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Edreform

This tag is associated with 25 posts

The Third Way

“The Third Way” is a phrase sometimes used to describe a new, third alternative after two somewhat opposite alternatives are explored and found wanting or inadequate. For example, the historical Buddha, Siddhartha Gautama, founded a way of life, an eightfold path, that was a “third way” after he rejected the excesses of indulgence on the … Continue reading

An Appeal.

This is a repost from my blog, Transparent Curriculum, from February. This is an appeal. Today the nationwide discussion is, and has been about accountability. Accountability for schools, for teachers, for students. Since the passage of NCLB, and ESEA before that – we have seen testing become the vehicle for how we assess accountability in … Continue reading

5-15 Reports :: Learning from our Students

One of my former colleagues recently posted this in our Facebook group. We used to use this technique to get our creative juices flowing vis-à-vis product development and corporate strategy in the educational software world. I’m still a believer that the seeds of great ideas often come from places you wouldn’t expect. And, even though … Continue reading

Revolution Tools

Got this on Twitter this morning–Revolution Tools–and chuckled at the image…but then acknowledged in my mind how Twitter has indeed revolutionized my professional sharing and growing, and I began thinking of the revolution tools I now use in my classroom. My learning space has changed dramatically since last year. I still have tables and chairs, … Continue reading

Wake me up, America: zip codes, destiny, & the rebirth of self-determination

In education we talk a lot about zip codes: “Zip codes and demographics must no longer be educational destiny for our students.” – Robert Carreon, Executive Director of Teach for America – Rio Grande Valley “[It was the ] biggest social injustice that skin color and zip code determined a child’s education and future opportunity.” … Continue reading

But I am Pagliacci

A politician walks into a bar and says, “These kids just aren’t learning.” So the bartender says, “What are you gonna do?” And the politician says, “Send them somewhere else.” And the bartender says, “Like Finland?” But the politician says, “Nah – that would never work.”

Cooperative Catalyst Presents: Kirsten Olson

Kirsten Olson is a leading writer in the U.S. describing education from a student’s point of view.  Her recent book Wounded By School: Recapturing the Joy in Learning and Standing Up To Old School Culture(2009) was one of the ten bestselling books at Teachers College Press this past year, and was nominated for Book of the Year … Continue reading

Cooperative Catalyst Presents: Dream School Commons

Jaime R. Wood is founder of Dream School Commons, a nonprofit organization with the mission of starting innovative low-cost or no-cost schools that serve populations in need. She is also the author of Living Voices: Multicultural Poetry in the Middle School Classroom (NCTE 2006). She started her teaching career working with middle school students in an alternative charter school … Continue reading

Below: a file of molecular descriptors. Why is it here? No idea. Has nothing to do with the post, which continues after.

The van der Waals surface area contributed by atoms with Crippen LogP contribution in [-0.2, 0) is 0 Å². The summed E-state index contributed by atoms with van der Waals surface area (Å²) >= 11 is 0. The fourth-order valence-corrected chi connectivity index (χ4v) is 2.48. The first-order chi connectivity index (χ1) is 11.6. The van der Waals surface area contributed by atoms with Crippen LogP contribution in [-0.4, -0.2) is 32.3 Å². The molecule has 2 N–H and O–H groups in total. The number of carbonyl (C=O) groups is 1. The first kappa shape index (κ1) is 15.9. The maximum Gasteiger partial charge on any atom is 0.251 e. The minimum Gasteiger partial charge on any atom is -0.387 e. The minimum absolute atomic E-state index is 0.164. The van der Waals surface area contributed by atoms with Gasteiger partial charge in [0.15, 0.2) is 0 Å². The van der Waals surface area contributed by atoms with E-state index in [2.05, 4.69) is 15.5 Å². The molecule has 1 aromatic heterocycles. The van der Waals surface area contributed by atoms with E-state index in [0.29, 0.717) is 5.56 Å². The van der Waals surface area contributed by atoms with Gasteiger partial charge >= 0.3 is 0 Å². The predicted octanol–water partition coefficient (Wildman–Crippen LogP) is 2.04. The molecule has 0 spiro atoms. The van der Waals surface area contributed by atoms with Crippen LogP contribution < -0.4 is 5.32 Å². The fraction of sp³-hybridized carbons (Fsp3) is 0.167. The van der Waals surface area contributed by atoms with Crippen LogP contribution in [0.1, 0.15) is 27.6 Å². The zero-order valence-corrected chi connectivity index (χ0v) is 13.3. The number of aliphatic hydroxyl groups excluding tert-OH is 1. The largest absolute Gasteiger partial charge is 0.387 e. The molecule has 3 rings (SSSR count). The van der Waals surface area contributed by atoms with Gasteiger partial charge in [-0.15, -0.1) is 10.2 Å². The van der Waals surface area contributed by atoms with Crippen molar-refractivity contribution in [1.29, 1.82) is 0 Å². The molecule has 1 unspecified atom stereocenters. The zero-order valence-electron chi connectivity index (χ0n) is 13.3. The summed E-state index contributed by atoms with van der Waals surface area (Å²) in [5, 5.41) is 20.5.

Occupy Wall Street: The Education Edition (Part 1)

I am very happy to say that I spent my weekend occupying Wall Street. During this time, I had the amazing opportunity to speak with people who are not only angry, but hopeful. They are individuals who protest our country’s economic policies not out of hatred, but out of love for our country. They see … Continue reading

Two ways we separate children & why we should care

My wife asked a great question this morning about what I mean when I say that schools sort kids. After all, she posited, isn’t differentiation a kind of sorting – and isn’t differentiation good? Differentiation is good when we negotiate ways for students to learn with students themselves. When we collaborate on ways to learn … Continue reading

#occupyedu: challenge schools to change

A simple truth lurks behind our schools: we built them to keep our kids apart. But we can do better. Join #occupyedu to share the countless, unique ways you challenge the status quo in public education. Children, parents, educators, community members – all are invited. We cannot re-imagine or recapture schools without the stakeholders they … Continue reading

Occupy your classroom

Michelle McNeil, reporting on ESEA Flexibility, September 28th, 2011: To be freed from [NCLB's 100% proficiency] 2014 deadline, and to have more flexibility in using Title I money, states will have to agree to do three main things. They will have to adopt college- and career-ready standards and tie state tests to them…. Arne Duncan … Continue reading

The garbage we sell kids

Although each of our civics classes is at a different place, each one engaged in some pretty compelling discussion this week. A few classes tackled excerpts from this video and wound up discussing separation of powers, property rights, rule of law, and zoning. In a fit of righteousness, we wound up co-writing this statement: I … Continue reading

Open Education: learning is at our fingertips

Over the past decade, there has been a steady rise in Open Courseware programs. Open Courseware is the concept of college courses being offered to the general public free of charge via the internet. The pioneer of the Open Courseware movement was MIT, who began this initiative in 2002. Soon, reputable universities such as Yale, … Continue reading

Do I have a right?

Author’s note – much of what you’re about to read is inspired by the juxtaposition of articles featured on BoingBoing. I spent this morning sharing iCivics and its marquee title, “Do I Have a Right?”, with local colleagues. “Do I Have a Right?” is an resource management game in which the player assumes control of … Continue reading

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